Until I’ve found interesting and very affordable little drone with a camera – Hubsan X4 H107C. It is small 2.4Ghz 4 channels RC quadcopter with 0.3 MP camera, 6-axis gyro and flying outdoor ability. It was a perfect way for to me to get into drones for affordable price. After some googling, I’ve found it on the Chinese webshop called Banggood. The shop has very mixed people reviews, but I’ve decided to take a shoot and ordered one from them. I also bought reserve battery and 16GB MicroSD card to have more flying time and to record video.

After a standard one month of waiting for a package from China, the drone has arrived. Everything was very nicely packaged and I had no complains. I opened the box, and in the time I recharged two batteries I’ve read the instructions. Nothing complicated I thought. But how wrong I was!

I did some initial calibration, and on the first lift-off drone smashed to the wall. Of course, one little blade was completely broken with other blades severely damaged.

This was the end of my first test flight.

I’ve ordered immediately new replacement blades set, plus few additional spare blades, plus protection cover so the next time I hit the wall I have at least some buffer. Again, one month later the spare parts arrived and I was ready for new round of testing. This time I was smarter and better prepared.

While I was waiting for spare parts to arrive, I was reading and watching YouTube videos on how to calibrate and fly the drone properly. After I replaced all the blades with new ones and fitted cover protection, X4 was ready for a new test flight. Before I moved furniture away, and placed the drone in the middle of an empty room. The second lift-off and test flight was much more successful.

Drone reacts very fast to the commands and is very agile. If you are flying indoor, the X4 will skid around the floor until it reaches a point above the turbulence created by its spinning propellers. You need to lift X4 at least one meter from the ground to get into a clean air. Of course I crashed the drone few more times, but thanks to the protection cover I didn’t break any more blades. The most important thing to bear in mind is that when X4 crashes you need to cut the throttle to zero immediately! This way you protect the blades and the motors. If the motors are unable to rotate during a crash, they will burn out quickly.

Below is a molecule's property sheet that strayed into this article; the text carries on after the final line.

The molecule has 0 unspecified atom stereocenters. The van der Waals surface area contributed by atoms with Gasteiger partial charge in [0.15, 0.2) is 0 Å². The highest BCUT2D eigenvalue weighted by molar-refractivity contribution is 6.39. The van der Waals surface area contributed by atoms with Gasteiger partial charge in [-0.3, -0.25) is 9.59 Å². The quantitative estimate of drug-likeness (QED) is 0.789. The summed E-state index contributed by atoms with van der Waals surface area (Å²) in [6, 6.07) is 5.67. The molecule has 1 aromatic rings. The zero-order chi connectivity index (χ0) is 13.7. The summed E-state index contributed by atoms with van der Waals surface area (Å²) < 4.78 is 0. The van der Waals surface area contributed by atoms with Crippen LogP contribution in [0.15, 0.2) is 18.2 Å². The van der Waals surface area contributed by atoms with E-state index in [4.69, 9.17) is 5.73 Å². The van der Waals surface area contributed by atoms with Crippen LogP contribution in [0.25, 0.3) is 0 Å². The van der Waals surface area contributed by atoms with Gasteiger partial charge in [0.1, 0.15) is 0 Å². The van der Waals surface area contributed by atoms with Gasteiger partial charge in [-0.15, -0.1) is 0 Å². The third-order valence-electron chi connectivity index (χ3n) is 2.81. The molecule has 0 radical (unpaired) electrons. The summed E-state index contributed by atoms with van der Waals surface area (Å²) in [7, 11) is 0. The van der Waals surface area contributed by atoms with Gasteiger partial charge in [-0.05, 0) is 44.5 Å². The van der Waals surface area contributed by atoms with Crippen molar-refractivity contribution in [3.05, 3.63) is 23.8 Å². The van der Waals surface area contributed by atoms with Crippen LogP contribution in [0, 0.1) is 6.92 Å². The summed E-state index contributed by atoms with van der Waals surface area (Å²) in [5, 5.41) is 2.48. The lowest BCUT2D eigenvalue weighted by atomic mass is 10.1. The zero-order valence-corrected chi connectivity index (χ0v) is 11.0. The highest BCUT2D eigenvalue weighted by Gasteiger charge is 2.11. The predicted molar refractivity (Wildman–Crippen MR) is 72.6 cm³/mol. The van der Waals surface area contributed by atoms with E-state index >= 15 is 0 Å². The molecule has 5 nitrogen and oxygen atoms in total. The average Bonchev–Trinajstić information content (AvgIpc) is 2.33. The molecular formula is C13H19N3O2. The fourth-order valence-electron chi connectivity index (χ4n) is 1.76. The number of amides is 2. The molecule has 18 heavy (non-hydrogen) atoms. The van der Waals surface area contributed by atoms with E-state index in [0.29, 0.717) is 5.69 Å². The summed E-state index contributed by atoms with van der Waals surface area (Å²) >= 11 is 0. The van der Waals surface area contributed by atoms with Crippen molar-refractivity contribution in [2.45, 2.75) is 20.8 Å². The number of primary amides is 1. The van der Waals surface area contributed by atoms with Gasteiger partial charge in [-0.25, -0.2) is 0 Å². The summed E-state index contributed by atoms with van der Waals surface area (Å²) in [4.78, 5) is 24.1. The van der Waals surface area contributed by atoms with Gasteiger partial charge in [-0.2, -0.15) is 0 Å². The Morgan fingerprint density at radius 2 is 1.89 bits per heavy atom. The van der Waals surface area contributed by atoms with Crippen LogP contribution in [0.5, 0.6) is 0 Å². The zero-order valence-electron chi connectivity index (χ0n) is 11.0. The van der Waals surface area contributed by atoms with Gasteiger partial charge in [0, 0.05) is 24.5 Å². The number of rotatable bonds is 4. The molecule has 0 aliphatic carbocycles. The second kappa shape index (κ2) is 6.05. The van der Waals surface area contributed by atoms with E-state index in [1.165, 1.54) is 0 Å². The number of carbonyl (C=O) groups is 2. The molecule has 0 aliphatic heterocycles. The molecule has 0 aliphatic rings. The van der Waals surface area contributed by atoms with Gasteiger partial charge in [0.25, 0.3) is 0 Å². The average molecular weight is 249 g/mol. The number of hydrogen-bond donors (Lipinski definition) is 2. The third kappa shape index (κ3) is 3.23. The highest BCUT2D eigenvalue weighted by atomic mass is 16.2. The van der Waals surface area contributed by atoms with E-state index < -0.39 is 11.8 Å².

X4 comes with 3.7V 380mAh battery with declared flight time around 7 minutes and charging time 40 minutes. My experience confirmed this. However, if you are recording with a camera and doing a lot of manoeuvring (especially if you are flying indoor), the actual flight time is around 5 minutes. This is why you need to invest in some additional batteries. I have at the moment 3 batteries which provide around 15-20 minutes of flying.

Although X4 looks like a child’s toy, it is not. It should be treated with the respect of a full scale drone and it takes patience and lots of practice to be able to fly it properly. Some people are suggesting that you need to invest 10’s of hours into practicing before you can do anything spectacular like pre-programmed flips, or especially if your want to record a nice and stable video.

The Hubsan features 6-axis stabilization system, but it doesn’t have any autopilot mode, which means that it is unable to hover on its own. The X4 needs to be ‘flown’ all the time to maintain an even hover and stable flight. When flying the X4 drone, continual stick inputs are necessary. You must counter the directional movement with reverse stick movements e.g. moving the pitch stick forward will cause the X4 to fly forwards, and to return the X4 to steady hover, you will need to apply back stick momentarily to halt the forward motion.

Outdoor flying is much better experience and more enjoyable than indoor, mostly because you have more free and open space. The X4 is very fast and stable even in windy conditions. When landing you need to be careful not to hit the ground too hard because the plastic housing could break. Soft grass is the best for landing, but you still need to be careful. X4 features 4 little LED lights in two colours that help you better sighting and orienteering. But don’t fly X4 too far away initially, orientation may become a problem with the X4 easily lost against a backdrop of trees, bushes and ground cover. With all this in mind, and initial fear from flying and crashing, I didn’t test its range.

My original plan was to include videos in this review, but my flying skills are not yet that good to produce stable and watchable videos. I’ll post them as soon I’ll have some good and representable footage. In the meantime you can check videos by other Hubsan X4 pilots.

All in all, Hubsan X4 H107C is great little beast and very fun to fly. I would recommend it to anyone interested in RC and drones with limited budget. Just buy a lot of spare parts because you will need them, sooner or later.